The Issue:

Are there simple steps that service providers can implement into their day-to-day processes that can help them effectively manage risk?

The Solution

Three simple steps can help service providers manage risk. Those steps are (1) assume there is a reason for every contact from the client, and look to provide solutions even when not asked to do so; (2) document your conversations and the course of action you decide upon, even if the decision is to take no action, and; (3) don’t overstate your role.

Analysis

  1. Assume there is a reason for every contact from the client – but do not assume it is the reason the client mentioned

Assume that a financial adviser recommends that his client invest her assets in a portfolio made up largely of aggressive growth stocks. The client loses her high paying job, and calls the adviser to let him know about this change in her status. She later tells the adviser that she may have to take a loan from her 401(k) account in order to meet current expenses. Meanwhile, the stock portfolio suffers losses due to a downturn in the market. In the client’s mind, the adviser should have suggested reducing the portfolio’s exposure to aggressive growth stocks when he learned that the client had lost her job. In the adviser’s mind, the aggressive growth portfolio was not intended to be tapped into to meet short term obligations, but instead, was intended as a long-term vehicle to supplement her retirement.

Even if the client didn’t expressly ask for advice or say that she wanted action to be taken regarding her stock portfolio, the adviser would have been less vulnerable to a claim if he had assumed that everything – including the stock portfolio – was in play in light of this change in the client’s circumstances.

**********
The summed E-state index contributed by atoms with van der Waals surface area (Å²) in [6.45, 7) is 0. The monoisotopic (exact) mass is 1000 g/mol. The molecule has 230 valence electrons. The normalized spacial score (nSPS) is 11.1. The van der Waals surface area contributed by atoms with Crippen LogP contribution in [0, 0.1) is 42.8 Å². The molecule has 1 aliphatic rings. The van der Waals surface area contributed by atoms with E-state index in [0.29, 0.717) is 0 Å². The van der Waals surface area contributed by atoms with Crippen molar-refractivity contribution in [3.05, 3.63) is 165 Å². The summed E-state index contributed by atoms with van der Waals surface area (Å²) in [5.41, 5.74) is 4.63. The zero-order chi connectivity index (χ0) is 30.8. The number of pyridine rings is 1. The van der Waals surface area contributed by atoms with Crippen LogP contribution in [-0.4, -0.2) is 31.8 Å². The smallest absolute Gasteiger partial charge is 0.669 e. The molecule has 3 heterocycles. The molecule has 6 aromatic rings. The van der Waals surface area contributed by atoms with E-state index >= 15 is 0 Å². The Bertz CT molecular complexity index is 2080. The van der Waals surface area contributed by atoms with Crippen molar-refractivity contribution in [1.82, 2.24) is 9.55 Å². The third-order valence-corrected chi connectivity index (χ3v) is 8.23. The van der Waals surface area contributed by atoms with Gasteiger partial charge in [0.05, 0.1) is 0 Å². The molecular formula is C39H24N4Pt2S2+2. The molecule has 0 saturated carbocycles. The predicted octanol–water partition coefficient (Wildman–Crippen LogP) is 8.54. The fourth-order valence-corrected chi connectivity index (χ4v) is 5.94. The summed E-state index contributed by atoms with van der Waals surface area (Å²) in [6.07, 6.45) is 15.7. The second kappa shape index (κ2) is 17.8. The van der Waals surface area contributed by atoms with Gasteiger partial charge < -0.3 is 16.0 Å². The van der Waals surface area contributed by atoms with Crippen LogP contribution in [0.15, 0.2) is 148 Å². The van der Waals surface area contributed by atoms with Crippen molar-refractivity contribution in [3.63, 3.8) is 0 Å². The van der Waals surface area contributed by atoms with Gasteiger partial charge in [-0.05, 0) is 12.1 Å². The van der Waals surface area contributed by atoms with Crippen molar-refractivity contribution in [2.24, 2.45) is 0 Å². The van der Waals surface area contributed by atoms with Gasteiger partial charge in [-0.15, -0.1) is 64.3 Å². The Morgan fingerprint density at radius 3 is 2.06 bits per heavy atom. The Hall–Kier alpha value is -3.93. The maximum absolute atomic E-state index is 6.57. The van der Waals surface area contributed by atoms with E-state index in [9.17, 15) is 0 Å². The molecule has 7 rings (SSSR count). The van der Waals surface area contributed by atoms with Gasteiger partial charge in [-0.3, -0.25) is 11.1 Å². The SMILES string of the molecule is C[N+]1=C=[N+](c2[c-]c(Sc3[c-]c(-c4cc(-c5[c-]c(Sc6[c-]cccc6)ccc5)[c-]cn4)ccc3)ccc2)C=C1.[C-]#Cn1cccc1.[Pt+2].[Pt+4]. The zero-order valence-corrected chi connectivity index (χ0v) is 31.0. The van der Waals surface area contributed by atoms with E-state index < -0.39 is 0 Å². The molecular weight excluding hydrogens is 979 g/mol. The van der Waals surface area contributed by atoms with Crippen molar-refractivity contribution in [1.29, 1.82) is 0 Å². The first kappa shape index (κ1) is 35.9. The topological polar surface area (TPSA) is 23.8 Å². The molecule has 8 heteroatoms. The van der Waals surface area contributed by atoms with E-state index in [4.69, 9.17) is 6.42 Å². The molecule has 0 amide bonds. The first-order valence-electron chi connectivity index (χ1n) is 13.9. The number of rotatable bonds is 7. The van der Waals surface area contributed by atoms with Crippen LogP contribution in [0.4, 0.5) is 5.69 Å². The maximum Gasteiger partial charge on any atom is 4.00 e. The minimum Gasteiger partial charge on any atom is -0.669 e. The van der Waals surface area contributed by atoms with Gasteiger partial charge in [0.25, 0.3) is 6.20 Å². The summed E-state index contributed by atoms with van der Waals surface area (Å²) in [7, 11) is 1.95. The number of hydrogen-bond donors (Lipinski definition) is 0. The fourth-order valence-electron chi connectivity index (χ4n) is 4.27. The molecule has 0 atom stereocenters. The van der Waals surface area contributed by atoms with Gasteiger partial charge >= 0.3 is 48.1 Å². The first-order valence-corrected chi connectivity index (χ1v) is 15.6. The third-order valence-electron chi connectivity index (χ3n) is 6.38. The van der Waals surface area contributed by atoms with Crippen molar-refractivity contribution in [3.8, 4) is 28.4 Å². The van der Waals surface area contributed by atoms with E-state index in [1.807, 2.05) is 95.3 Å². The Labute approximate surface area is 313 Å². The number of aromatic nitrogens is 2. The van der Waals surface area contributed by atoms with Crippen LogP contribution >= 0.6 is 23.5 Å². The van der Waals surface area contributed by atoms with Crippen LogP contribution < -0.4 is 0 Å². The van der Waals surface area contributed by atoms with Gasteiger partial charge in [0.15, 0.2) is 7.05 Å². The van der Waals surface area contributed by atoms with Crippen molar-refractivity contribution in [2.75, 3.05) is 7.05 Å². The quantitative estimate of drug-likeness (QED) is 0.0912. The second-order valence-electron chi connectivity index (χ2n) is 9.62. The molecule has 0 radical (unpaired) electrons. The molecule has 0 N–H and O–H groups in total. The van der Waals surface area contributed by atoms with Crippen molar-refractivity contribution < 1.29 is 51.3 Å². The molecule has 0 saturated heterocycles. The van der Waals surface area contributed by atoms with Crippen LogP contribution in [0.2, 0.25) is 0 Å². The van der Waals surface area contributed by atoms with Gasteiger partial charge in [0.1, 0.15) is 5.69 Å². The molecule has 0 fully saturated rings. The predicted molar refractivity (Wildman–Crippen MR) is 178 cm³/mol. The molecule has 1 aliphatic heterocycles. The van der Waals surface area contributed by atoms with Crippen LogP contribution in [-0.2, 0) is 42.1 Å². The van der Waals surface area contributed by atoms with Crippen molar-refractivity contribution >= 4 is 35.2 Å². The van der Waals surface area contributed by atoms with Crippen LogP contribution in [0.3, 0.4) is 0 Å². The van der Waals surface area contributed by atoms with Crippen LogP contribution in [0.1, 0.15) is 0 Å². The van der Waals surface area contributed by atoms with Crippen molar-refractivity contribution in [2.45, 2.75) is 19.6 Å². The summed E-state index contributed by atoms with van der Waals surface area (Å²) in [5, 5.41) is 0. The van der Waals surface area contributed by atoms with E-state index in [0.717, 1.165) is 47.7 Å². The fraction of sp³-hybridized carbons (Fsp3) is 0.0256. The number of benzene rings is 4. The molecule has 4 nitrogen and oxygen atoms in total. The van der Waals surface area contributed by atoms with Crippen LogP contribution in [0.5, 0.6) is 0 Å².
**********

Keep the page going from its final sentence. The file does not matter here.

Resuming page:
1. Document conversations and decisions you make with your clients – even if the decision is to take no action

In the example above, the client and adviser could decide on any one of several approaches – do nothing, "watch and wait" and reevaluate the client’s position after a few weeks or months, make a change to the portfolio, or do nothing at all. Even "doing nothing" is, however, doing "something." From a risk management standpoint, what really matters is that the adviser and the client discussed it and agreed upon a course of action, even if that course of action was to take no action. Ideally, the adviser would document his file and describe what they decided to do and why. Better yet, the adviser would send a short letter or e-mail to the client confirming what they discussed, and stating that because the client’s stock portfolio was intended to supplement the client’s retirement, they mutually decided to make no changes to the portfolio at that time. Doing so would reduce the likelihood that the client would bring a claim against the adviser.

  1. Only be the captain of your own ship

Service providers sometimes take a somewhat paternalistic approach to their clients, and to try to do all of the thinking for them, to relieve them of inconvenience. That can lead to trouble. In one case we handled, a third party administrator that acted as an employee stock ownership plan ("ESOP") promoter or facilitator sent an e-mail stating that he was the "captain of the ship" in connection with an ESOP transaction. In another, a third party administrator stated that his client would "sign anything I tell him to sign," which implied that the TPA, and not the client, was in charge of the plan’s investments.

Each of these service providers unwittingly took on responsibility for something beyond the services they were actually hired to provide. Those who know their role, stick to that role, and insist that the client make all the final decisions (even when the client likes the "convenience" of someone else making decisions for them) are less likely to be sued, than those who see themselves as "the captain of the ship."